When a nearby king neglected to include Artemins in an important sacrifice, the goddess felt scorned and sent a Caledonian Boar to wreak havoc on the kingdom. Atalanta joined a group of famous heroes tasked with killing the monster, even though most of them were really annoyed that a woman dared take part in such a dangerous task. After many of the men had been killed, Atalanta proved her worth as a hunter and was the first to successfully draw blood from the beast.
Perhaps the most famous story of Atalanta is her footrace. Atalanta’s father rediscovered her after the boar race and decided that she ought to get married. She, uninterested in marrying anyone, challenged all of her suitors to a footrace. Any man who beat her could marry her. Anyone who lost would be killed. Looking at the mounting body count, Hippomenes, the grandson of Poseidon, asked Aphrodite for help. Aphrodite gave Hippomenes three irresistible golden apples. Every time Atalanta began to overtake Hippomenes in the race, he would throw a golden apple behind him. Overwhelmed by the desire to touch them, she was forced to run after each one. Hippomenes thus became the only man able to outrun Atalanta and even he nearly lost.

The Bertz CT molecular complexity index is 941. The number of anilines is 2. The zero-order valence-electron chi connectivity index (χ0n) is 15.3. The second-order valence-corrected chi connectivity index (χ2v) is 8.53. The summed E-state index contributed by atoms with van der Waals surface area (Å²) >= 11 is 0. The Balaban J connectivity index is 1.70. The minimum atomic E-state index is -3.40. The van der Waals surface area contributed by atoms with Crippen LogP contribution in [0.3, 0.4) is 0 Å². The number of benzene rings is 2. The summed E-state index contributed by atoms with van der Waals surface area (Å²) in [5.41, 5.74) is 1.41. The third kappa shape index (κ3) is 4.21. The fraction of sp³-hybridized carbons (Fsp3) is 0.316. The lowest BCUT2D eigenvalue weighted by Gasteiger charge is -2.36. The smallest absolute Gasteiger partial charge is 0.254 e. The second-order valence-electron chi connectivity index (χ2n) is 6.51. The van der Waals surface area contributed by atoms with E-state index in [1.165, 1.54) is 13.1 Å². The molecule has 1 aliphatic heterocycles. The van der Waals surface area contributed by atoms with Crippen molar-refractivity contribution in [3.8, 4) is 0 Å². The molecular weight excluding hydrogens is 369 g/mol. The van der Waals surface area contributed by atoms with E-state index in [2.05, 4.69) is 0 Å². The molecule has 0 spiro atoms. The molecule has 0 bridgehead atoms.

Circe was a beautiful and powerful enchantress who fell in love with Odysseus when he and his men washed ashore on her island. She welcomed him and his fellow soldiers to her home and treated them to a glorious feast. Just before entering her palace, Hermes came to Odysseus and gave him a special herb, advising him to eat it before touching any of Circe’s food.
Odysseus ate the plant, making him immune to the magic Circe had put into the dinner. Unfortunately, the rest of his men weren’t so lucky, and Circe’s potion promptly turned them into animals. On the advice of Hermes, Odysseus drew his sword on Circe, threatening her life unless she returned his men to their true forms. Impressed, she convinced him not to attack her and after freeing his men from the curse, Odysseus and Circe lived together for almost a year.
Even after so much time had passed, his men struggled to convince Odysseus to leave Circe. After saying their reluctant goodbyes, Circe did everything she could to help him on his journey. She even told him how to get to the underworld and back, something no other mortal had ever done before.
So, although she was an enchantress with a habit of turning men into animals, she was incredibly generous to Odysseys and his men and an important ally in their quest to return to Greece.